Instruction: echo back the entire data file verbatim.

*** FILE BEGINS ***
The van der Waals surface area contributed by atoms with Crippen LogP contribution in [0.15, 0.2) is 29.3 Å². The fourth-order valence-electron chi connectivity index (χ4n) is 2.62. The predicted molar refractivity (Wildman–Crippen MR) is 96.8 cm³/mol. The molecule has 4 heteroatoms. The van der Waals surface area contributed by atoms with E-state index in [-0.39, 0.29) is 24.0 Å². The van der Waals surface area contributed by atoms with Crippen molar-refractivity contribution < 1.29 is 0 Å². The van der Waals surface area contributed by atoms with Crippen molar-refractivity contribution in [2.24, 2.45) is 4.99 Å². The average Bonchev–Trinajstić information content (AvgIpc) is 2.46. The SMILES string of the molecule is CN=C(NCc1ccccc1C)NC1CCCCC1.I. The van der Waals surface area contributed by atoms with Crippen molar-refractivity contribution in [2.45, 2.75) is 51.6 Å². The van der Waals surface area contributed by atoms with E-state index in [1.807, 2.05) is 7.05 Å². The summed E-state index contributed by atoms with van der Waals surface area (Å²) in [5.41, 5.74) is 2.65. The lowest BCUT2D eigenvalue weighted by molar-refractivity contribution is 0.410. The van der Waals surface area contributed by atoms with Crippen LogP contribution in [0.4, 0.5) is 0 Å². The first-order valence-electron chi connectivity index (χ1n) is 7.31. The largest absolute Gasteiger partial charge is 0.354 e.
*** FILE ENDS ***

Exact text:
The van der Waals surface area contributed by atoms with Crippen LogP contribution in [0.15, 0.2) is 29.3 Å². The fourth-order valence-electron chi connectivity index (χ4n) is 2.62. The predicted molar refractivity (Wildman–Crippen MR) is 96.8 cm³/mol. The molecule has 4 heteroatoms. The van der Waals surface area contributed by atoms with E-state index in [-0.39, 0.29) is 24.0 Å². The van der Waals surface area contributed by atoms with Crippen molar-refractivity contribution < 1.29 is 0 Å². The van der Waals surface area contributed by atoms with Crippen molar-refractivity contribution in [2.24, 2.45) is 4.99 Å². The average Bonchev–Trinajstić information content (AvgIpc) is 2.46. The SMILES string of the molecule is CN=C(NCc1ccccc1C)NC1CCCCC1.I. The van der Waals surface area contributed by atoms with Crippen molar-refractivity contribution in [2.45, 2.75) is 51.6 Å². The van der Waals surface area contributed by atoms with E-state index in [1.807, 2.05) is 7.05 Å². The summed E-state index contributed by atoms with van der Waals surface area (Å²) in [5.41, 5.74) is 2.65. The lowest BCUT2D eigenvalue weighted by molar-refractivity contribution is 0.410. The van der Waals surface area contributed by atoms with Crippen LogP contribution in [0.4, 0.5) is 0 Å². The first-order valence-electron chi connectivity index (χ1n) is 7.31. The largest absolute Gasteiger partial charge is 0.354 e.